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    ABSTRACT: An approach to use multivalent dendrimer carriers for delivery of nucleoside signaling molecules to their cell surface G protein-coupled receptors (GPCRs) was recently introduced. A known adenosine receptor (AR) agonist was conjugated to polyamidoamine (PAMAM) dendrimer carriers for delivery of the intact covalent conjugate to on the cell surface. Depending on the linking moiety, multivalent conjugates of the N6-chain elongated functionalized congener ADAC (N6-[4-[[[4-[[[(2-aminoethyl)amino]carbonyl]methyl]anilino]carbonyl]methyl]phenyl]-adenosine) achieved unanticipated high selectivity in binding to the cytoprotective human A3 AR, a class A GPCR. The key to this selectivity of > 100-fold in both radioreceptor binding (Ki app = 2.4 nM) and functional assays (EC50 = 1.6 nM in inhibition of adenylate cyclase) was maintaining a free amino group (secondary) in an amide-linked chain. Attachment of neutral amide-linked chains or thiourea-containing chains preserved the moderate affinity and efficacy at the A1 AR subtype, but there was no selectivity for the A3 AR. Since residual amino groups on dendrimers are associated with cytotoxicity, the unreacted terminal positions of this A3 AR-selective G2.5 dendrimer were present as carboxylate groups, which had the further benefit of increasing water-solubility. The A3 AR selective G2.5 dendrimer was also visualized binding the membrane of cells expressing the A3 receptor but did not bind cells that did not express the receptor. This is the first example showing that it is feasible to modulate and even enhance the pharmacological profile of a ligand of a GPCR based on conjugation to a nanocarrier and the precise structure of the linking group, which was designed to interact with distal extracellular regions of the 7 transmembrane-spanning receptor. This ligand tool can now be used in pharmacological models of tissue rescue from ischemia and to probe the existence of A3 AR dimers.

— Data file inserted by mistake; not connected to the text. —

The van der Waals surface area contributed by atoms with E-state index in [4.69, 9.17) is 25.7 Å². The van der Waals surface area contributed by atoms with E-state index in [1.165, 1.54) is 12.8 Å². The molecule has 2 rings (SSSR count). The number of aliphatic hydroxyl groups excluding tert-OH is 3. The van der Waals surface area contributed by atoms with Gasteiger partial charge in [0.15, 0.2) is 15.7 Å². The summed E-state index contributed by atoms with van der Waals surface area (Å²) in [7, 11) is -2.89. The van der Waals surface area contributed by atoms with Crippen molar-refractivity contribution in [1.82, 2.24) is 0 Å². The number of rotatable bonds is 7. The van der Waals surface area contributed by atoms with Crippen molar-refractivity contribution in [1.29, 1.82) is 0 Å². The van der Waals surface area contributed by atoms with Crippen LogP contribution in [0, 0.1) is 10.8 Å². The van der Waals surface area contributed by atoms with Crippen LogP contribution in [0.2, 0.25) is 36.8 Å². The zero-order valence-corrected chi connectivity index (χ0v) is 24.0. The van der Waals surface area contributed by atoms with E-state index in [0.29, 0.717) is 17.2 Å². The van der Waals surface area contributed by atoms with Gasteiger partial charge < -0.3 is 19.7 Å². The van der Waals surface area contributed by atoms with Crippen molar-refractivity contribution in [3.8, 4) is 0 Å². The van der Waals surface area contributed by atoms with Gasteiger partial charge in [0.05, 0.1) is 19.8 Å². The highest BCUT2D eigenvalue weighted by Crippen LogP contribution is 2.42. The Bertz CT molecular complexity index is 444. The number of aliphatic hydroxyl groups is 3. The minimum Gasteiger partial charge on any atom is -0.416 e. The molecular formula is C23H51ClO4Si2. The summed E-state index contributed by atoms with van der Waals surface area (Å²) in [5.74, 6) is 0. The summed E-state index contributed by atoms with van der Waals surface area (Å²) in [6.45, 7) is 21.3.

Journal of Nanobiotechnology 10/2008; 6(1):12. DOI:10.1186/1477-3155-6-12 · 4.12 Impact Factor
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    ABSTRACT: Adenosine acts as a cytoprotective modulator in response to stress to an organ or tissue. Although short-lived in the circulation, it can activate four subtypes of G protein-coupled adenosine receptors (ARs): A(1), A(2A), A(2B), and A(3). The alkylxanthines caffeine and theophylline are the prototypical antagonists of ARs, and their stimulant actions occur primarily through this mechanism. For each of the four AR subtypes, selective agonists and antagonists have been introduced and used to develop new therapeutic drug concepts. ARs are notable among the GPCR family in the number and variety of agonist therapeutic candidates that have been proposed. The selective and potent synthetic AR agonists, which are typically much longer lasting in the body than adenosine, have potential therapeutic applications based on their anti-inflammatory (A(2A) and A(3)), cardioprotective (preconditioning by A(1) and A(3) and postconditioning by A(2B)), cerebroprotective (A(1) and A(3)), and antinociceptive (A(1)) properties. Potent and selective AR antagonists display therapeutic potential as kidney protective (A(1)), antifibrotic (A(2A)), neuroprotective (A(2A)), and antiglaucoma (A(3)) agents. AR agonists for cardiac imaging and positron-emitting AR antagonists are in development for diagnostic applications. Allosteric modulators of A(1) and A(3) ARs have been described. In addition to the use of selective agonists/antagonists as pharmacological tools, mouse strains in which an AR has been genetically deleted have aided in developing novel drug concepts based on the modulation of ARs.
    Handbook of experimental pharmacology 02/2009; 193(193):1-24. DOI:10.1007/978-3-540-89615-9_1